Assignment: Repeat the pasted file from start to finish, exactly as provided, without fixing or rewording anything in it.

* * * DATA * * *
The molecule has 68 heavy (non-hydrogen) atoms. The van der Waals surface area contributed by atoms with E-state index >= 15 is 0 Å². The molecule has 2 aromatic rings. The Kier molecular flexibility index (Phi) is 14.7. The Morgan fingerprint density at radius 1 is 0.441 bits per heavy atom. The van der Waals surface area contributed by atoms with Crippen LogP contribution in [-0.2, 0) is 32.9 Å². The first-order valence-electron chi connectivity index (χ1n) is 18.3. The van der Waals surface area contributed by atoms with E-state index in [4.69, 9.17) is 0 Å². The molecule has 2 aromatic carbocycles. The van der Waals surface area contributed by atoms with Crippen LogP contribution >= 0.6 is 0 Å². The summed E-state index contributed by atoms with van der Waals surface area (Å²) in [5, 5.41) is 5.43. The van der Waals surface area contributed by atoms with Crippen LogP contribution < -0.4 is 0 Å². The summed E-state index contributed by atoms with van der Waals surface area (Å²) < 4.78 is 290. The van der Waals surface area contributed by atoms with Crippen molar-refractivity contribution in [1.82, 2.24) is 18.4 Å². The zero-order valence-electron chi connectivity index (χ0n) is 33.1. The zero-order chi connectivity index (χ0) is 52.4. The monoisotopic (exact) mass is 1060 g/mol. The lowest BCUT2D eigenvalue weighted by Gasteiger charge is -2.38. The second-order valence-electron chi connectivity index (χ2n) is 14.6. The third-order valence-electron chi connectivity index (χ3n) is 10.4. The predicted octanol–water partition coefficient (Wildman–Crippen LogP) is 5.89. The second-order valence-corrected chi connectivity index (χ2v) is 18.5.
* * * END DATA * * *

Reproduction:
The molecule has 68 heavy (non-hydrogen) atoms. The van der Waals surface area contributed by atoms with E-state index >= 15 is 0 Å². The molecule has 2 aromatic rings. The Kier molecular flexibility index (Phi) is 14.7. The Morgan fingerprint density at radius 1 is 0.441 bits per heavy atom. The van der Waals surface area contributed by atoms with Crippen LogP contribution in [-0.2, 0) is 32.9 Å². The first-order valence-electron chi connectivity index (χ1n) is 18.3. The van der Waals surface area contributed by atoms with E-state index in [4.69, 9.17) is 0 Å². The molecule has 2 aromatic carbocycles. The van der Waals surface area contributed by atoms with Crippen LogP contribution >= 0.6 is 0 Å². The summed E-state index contributed by atoms with van der Waals surface area (Å²) in [5, 5.41) is 5.43. The van der Waals surface area contributed by atoms with Crippen LogP contribution < -0.4 is 0 Å². The summed E-state index contributed by atoms with van der Waals surface area (Å²) < 4.78 is 290. The van der Waals surface area contributed by atoms with Crippen molar-refractivity contribution in [1.82, 2.24) is 18.4 Å². The zero-order valence-electron chi connectivity index (χ0n) is 33.1. The zero-order chi connectivity index (χ0) is 52.4. The monoisotopic (exact) mass is 1060 g/mol. The lowest BCUT2D eigenvalue weighted by Gasteiger charge is -2.38. The second-order valence-electron chi connectivity index (χ2n) is 14.6. The third-order valence-electron chi connectivity index (χ3n) is 10.4. The predicted octanol–water partition coefficient (Wildman–Crippen LogP) is 5.89. The second-order valence-corrected chi connectivity index (χ2v) is 18.5.